China's Huawei Braces for Board Revamp as Western Markets Beckon

  • It will elect new board directors for the first time in years
  • New blood will lead Huawei into a next phase of growth

Huawei Unveils an AI Enabled Chip

Huawei Technologies Co. will shake up its board for the first time in six years as the Chinese company prepares to push deeper into developed markets such as the U.S. for growth.

China’s largest networking gear maker will in 2018 elect directors for the first time since 2012, rotating Chief Executive Officer Guo Ping said in an interview Tuesday. That’ll reshape the board at a company controlled by ex-army engineer Ren Zhengfei, and infuse new blood into a telecoms giant that last year became the world’s third largest mobile phone brand.

Guo Ping.

Photographer: Qilai Shen/Bloomberg

It’s now eyeing new businesses such as the cloud, and markets from Europe to Japan. Huawei, which in 2016 declared it will someday surpass both Apple Inc. and Samsung Electronics Co. in market share, has long been hampered in the U.S. by questions over its links to the Chinese government -- an issue that’s come before Congress. But Huawei could conceivably enter the market through partnerships with local providers, though Guo said the priority for now was to strengthen its existing positions: Apart from China, Huawei is a major force in markets from Africa to Eastern Europe.

“We are very open in choosing partners. We only provide services and will not use customers’ data, that’s what differs us from other players,” Guo said in an interview with Bloomberg Television in Shanghai. “Some U.S. companies have come to us for partnerships. They wanted a local player to help them provide services inside China. There are all kinds of possibilities.”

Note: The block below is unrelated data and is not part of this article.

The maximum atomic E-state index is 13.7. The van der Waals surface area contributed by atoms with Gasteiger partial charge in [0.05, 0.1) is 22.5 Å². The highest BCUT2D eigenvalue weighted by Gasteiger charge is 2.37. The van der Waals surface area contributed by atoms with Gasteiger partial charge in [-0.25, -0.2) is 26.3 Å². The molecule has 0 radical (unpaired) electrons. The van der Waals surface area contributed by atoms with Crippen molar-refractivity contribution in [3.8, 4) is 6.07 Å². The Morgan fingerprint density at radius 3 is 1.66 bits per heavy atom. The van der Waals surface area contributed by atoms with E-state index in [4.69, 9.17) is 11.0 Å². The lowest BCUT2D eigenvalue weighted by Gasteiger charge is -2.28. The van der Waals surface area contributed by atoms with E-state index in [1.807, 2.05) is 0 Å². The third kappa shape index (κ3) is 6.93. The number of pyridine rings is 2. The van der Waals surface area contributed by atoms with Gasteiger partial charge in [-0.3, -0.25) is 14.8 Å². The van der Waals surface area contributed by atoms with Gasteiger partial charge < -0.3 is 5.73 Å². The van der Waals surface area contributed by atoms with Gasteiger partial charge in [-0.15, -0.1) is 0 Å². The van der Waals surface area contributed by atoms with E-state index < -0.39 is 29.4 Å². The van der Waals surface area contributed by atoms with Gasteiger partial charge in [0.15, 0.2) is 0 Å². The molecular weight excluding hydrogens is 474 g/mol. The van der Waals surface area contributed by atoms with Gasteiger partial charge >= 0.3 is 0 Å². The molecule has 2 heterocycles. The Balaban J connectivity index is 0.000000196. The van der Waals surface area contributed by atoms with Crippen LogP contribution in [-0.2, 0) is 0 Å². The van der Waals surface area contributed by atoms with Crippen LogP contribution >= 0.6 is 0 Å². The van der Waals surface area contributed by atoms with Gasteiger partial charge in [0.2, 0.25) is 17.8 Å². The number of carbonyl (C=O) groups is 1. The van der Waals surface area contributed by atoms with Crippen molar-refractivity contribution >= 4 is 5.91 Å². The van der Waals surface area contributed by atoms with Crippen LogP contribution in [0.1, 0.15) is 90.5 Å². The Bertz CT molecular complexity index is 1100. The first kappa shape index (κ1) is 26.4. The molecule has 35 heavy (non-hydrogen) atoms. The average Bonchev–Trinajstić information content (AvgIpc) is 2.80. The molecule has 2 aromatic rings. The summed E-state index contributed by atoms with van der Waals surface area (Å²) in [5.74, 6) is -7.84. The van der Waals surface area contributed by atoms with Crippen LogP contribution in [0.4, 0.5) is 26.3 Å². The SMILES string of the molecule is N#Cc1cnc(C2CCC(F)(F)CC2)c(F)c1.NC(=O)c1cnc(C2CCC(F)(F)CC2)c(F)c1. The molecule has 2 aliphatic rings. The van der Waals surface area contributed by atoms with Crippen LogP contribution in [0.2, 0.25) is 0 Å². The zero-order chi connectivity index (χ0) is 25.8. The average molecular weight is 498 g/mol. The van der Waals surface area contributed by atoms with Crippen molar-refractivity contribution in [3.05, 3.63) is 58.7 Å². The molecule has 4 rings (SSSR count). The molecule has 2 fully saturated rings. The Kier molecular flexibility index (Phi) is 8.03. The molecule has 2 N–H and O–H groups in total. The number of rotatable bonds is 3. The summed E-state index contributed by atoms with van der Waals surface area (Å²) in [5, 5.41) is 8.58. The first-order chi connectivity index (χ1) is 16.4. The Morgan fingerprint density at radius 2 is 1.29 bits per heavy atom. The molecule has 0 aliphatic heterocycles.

Huawei is one of a handful of Chinese companies to have built a global business over the past decade, initially using low-cost networking gear to gain market share abroad. But a breakneck expansion from equipment maker to mobile brand has come at a cost. Its earnings grew at their slowest pace in five years in 2016, as it sank money into 5G research and a marketing blitz. 

Its main business of telecoms gear is slowing as phone carriers rein in network rollouts to prepare for the advent of faster 5G standards. Later this year, its Mate 10 will go head-to-head with the hotly anticipated 10th-anniversary edition of Apple’s iPhone. 

The company is now in the midst of a re-think about the way it conducts business. The focus is on profitability, exploring overseas business and moving its smartphones higher up the value chain -- where it will clash with Apple and Samsung more often. Executives have also spoken publicly about the need to re-tool a culture bogged down by bureaucracy and waste.

Next year, representatives appointed by shareholder-employees will vote on a slate of new directors to be nominated by the current 17-member board. It’s unclear whether the 72-year-old Ren, who founded the company in 1987, will remain and Guo didn’t address that specifically.

“Mr. Ren has led Huawei over the past three decades and given Huawei a very clear direction,” Guo said. “For the successors or followers, we will stick to this direction. We are expecting more breakthroughs in this area, I think that’s the request and hope for the new management team.”

— With assistance by Yuan Gao

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